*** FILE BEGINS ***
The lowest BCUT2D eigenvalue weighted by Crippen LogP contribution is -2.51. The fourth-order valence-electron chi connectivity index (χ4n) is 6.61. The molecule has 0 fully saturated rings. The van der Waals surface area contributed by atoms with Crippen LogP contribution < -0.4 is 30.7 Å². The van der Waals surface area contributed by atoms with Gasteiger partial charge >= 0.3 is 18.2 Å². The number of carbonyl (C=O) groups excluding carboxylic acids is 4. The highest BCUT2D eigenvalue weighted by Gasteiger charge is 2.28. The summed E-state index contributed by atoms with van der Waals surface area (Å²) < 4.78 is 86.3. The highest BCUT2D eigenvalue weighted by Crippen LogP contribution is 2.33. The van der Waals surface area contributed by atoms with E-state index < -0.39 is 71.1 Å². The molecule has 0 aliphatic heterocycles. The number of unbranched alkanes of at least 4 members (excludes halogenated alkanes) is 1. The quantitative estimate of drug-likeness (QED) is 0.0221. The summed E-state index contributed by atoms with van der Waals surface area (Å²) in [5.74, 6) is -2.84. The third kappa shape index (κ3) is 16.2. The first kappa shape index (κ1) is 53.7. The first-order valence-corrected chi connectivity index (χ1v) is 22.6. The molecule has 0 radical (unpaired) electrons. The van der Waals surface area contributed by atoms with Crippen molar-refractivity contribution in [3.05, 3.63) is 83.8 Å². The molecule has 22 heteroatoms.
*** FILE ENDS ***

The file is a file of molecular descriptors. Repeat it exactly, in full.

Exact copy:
The lowest BCUT2D eigenvalue weighted by Crippen LogP contribution is -2.51. The fourth-order valence-electron chi connectivity index (χ4n) is 6.61. The molecule has 0 fully saturated rings. The van der Waals surface area contributed by atoms with Crippen LogP contribution < -0.4 is 30.7 Å². The van der Waals surface area contributed by atoms with Gasteiger partial charge >= 0.3 is 18.2 Å². The number of carbonyl (C=O) groups excluding carboxylic acids is 4. The highest BCUT2D eigenvalue weighted by Gasteiger charge is 2.28. The summed E-state index contributed by atoms with van der Waals surface area (Å²) < 4.78 is 86.3. The highest BCUT2D eigenvalue weighted by Crippen LogP contribution is 2.33. The van der Waals surface area contributed by atoms with E-state index < -0.39 is 71.1 Å². The molecule has 0 aliphatic heterocycles. The number of unbranched alkanes of at least 4 members (excludes halogenated alkanes) is 1. The quantitative estimate of drug-likeness (QED) is 0.0221. The summed E-state index contributed by atoms with van der Waals surface area (Å²) in [5.74, 6) is -2.84. The third kappa shape index (κ3) is 16.2. The first kappa shape index (κ1) is 53.7. The first-order valence-corrected chi connectivity index (χ1v) is 22.6. The molecule has 0 radical (unpaired) electrons. The van der Waals surface area contributed by atoms with Crippen molar-refractivity contribution in [3.05, 3.63) is 83.8 Å². The molecule has 22 heteroatoms.